Wieland or the Transformation
My brother had received a new book from Germany. It was a tragedy, and the first
attempt of a Saxon poet, of whom my brother had been taught to entertain the highest
expectations. The exploits of Zisca, the Bohemian hero, were woven into a dramatic
series and connection. According to German custom, it was minute and diffuse, and
dictated by an adventurous and lawless fancy. It was a chain of audacious acts, and
unheard-of disasters. The moated fortress, and the thicket; the ambush and the battle; and
the conflict of headlong passions, were pourtrayed in wild numbers, and with terrific
energy. An afternoon was set apart to rehearse this performance. The language was
familiar to all of us but Carwin, whose company, therefore, was tacitly dispensed with.
The morning previous to this intended rehearsal, I spent at home. My mind was occupied
with reflections relative to my own situation. The sentiment which lived with chief
energy in my heart, was connected with the image of Pleyel. In the midst of my anguish, I
had not been destitute of consolation. His late deportment had given spring to my hopes.
Was not the hour at hand, which should render me the happiest of human creatures? He
suspected that I looked with favorable eyes upon Carwin. Hence arose disquietudes,
which he struggled in vain to conceal. He loved me, but was hopeless that his love would
be compensated. Is it not time, said I, to rectify this error? But by what means is this to be
effected? It can only be done by a change of deportment in me; but how must I demean
myself for this purpose?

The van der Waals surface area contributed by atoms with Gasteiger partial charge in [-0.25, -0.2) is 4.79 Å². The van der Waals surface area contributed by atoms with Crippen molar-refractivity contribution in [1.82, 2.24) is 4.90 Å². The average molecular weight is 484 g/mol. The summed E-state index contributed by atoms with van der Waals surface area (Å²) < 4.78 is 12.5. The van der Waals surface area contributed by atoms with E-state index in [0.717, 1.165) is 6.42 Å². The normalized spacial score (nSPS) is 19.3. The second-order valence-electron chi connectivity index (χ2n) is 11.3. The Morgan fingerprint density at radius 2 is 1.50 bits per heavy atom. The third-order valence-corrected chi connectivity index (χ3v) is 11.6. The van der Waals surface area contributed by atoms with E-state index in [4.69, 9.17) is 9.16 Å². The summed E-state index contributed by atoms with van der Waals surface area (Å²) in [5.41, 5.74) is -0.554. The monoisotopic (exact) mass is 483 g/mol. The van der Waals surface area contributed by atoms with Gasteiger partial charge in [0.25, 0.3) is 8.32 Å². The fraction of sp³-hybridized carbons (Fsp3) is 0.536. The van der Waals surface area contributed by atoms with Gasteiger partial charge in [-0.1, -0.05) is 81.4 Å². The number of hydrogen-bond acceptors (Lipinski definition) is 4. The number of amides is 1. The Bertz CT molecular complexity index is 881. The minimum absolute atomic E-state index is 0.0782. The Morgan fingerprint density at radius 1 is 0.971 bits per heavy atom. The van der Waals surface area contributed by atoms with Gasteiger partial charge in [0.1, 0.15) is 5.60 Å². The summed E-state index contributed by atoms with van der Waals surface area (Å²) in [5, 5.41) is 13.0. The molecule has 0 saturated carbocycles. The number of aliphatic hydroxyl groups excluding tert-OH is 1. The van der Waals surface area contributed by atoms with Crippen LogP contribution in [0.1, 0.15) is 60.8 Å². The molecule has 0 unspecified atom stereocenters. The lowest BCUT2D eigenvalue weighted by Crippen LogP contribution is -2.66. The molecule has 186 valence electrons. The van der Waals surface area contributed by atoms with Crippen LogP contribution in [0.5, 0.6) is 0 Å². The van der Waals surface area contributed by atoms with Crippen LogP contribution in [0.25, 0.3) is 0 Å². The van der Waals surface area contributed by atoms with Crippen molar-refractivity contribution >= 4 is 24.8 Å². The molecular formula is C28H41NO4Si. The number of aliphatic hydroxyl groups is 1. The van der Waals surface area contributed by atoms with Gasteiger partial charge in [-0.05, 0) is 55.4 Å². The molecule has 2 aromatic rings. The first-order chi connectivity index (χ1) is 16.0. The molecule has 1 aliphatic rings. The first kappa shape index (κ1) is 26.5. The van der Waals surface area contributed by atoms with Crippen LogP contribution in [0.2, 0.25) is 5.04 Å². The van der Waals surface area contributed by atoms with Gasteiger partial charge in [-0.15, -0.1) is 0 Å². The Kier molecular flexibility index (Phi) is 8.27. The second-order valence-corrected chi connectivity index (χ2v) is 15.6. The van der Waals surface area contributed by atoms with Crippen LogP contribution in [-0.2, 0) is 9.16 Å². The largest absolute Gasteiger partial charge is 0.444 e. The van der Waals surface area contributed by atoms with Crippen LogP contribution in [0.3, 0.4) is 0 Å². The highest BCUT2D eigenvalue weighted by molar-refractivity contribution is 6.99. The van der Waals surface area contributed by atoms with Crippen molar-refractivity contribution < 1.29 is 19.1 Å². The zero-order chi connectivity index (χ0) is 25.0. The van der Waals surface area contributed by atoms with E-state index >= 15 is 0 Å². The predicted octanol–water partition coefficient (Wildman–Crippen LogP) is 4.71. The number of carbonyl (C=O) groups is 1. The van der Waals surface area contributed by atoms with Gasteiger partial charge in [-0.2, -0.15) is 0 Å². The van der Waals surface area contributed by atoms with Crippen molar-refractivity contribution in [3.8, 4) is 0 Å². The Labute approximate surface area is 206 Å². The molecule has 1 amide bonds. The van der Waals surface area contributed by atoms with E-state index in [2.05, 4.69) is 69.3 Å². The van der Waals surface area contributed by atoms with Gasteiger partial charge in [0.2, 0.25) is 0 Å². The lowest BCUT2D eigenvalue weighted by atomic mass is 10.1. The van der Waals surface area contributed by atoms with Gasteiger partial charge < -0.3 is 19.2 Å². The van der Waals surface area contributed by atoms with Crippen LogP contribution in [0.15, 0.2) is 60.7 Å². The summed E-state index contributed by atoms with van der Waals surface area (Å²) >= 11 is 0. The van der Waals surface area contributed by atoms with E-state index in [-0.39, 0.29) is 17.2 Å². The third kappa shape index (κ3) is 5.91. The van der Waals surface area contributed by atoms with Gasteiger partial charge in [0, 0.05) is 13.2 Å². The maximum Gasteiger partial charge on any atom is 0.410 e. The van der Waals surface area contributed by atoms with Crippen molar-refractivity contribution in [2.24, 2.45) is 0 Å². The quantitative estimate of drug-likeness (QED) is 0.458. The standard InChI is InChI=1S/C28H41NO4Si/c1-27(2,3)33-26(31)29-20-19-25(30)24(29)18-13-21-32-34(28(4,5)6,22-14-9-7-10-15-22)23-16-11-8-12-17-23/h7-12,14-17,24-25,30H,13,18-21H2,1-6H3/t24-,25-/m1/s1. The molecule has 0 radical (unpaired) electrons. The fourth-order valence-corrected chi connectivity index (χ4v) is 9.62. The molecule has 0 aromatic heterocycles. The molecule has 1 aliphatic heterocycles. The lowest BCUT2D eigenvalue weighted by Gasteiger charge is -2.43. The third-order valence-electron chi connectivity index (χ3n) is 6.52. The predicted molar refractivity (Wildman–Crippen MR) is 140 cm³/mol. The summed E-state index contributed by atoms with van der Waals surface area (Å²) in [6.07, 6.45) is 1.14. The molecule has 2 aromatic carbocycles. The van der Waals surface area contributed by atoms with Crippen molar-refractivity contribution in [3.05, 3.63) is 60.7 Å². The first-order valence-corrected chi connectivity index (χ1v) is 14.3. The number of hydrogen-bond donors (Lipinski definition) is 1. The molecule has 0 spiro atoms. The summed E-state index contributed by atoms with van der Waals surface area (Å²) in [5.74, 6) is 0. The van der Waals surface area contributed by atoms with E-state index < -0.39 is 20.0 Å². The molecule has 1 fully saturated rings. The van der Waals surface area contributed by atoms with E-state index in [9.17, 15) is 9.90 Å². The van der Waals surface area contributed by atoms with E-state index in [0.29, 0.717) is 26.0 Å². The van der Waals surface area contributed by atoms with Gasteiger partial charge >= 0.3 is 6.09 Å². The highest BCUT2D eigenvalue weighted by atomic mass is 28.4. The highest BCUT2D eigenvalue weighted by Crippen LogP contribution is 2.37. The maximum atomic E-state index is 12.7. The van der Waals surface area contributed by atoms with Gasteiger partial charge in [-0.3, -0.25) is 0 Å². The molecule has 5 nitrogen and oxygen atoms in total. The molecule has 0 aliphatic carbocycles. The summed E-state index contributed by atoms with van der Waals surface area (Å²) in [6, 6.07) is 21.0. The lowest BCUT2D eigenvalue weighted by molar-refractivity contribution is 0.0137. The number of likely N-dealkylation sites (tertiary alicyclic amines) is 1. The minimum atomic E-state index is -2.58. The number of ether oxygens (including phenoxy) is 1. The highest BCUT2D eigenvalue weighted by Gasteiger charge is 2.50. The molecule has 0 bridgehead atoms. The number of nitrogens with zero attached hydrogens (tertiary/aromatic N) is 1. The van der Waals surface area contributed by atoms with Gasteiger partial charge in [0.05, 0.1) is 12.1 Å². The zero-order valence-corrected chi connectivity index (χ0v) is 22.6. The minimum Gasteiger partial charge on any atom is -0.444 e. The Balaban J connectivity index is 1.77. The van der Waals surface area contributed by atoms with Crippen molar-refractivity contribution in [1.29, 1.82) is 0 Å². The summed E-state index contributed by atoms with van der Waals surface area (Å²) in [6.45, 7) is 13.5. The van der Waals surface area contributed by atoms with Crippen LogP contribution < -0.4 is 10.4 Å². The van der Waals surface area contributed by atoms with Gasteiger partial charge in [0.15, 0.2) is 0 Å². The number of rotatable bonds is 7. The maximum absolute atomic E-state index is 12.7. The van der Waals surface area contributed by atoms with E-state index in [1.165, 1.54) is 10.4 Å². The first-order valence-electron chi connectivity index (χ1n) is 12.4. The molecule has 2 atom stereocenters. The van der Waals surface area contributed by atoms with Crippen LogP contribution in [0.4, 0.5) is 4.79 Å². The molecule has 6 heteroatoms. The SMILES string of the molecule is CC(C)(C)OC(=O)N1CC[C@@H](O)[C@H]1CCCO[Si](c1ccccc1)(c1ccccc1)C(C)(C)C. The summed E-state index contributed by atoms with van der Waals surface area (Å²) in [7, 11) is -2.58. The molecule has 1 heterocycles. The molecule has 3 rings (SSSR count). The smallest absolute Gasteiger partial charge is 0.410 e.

I must not speak. Neither eyes, nor lips, must impart the information. He must not be
assured that my heart is his, previous to the tender of his own; but he must be convinced
that it has not been given to another; he must be supplied with space whereon to build a
doubt as to the true state of my affections; he must be prompted to avow himself. The line
of delicate propriety; how hard it is, not to fall short, and not to overleap it!
This afternoon we shall meet at the temple. We shall not separate till late. It will be his
province to accompany me home. The airy expanse is without a speck. This breeze is
usually stedfast, and its promise of a bland and cloudless evening, may be trusted. The
moon will rise at eleven, and at that hour, we shall wind along this bank. Possibly that
hour may decide my fate. If suitable encouragement be given, Pleyel will reveal his soul
to me; and I, ere I reach this threshold, will be made the happiest of beings. And is this
good to be mine? Add wings to thy speed, sweet evening; and thou, moon, I charge thee,
shroud thy beams at the moment when my Pleyel whispers love. I would not for the
world, that the burning blushes, and the mounting raptures of that moment, should be
But what encouragement is wanting? I must be regardful of insurmountable limits. Yet
when minds are imbued with a genuine sympathy, are not words and looks superfluous?
Are not motion and touch sufficient to impart feelings such as mine? Has he not eyed me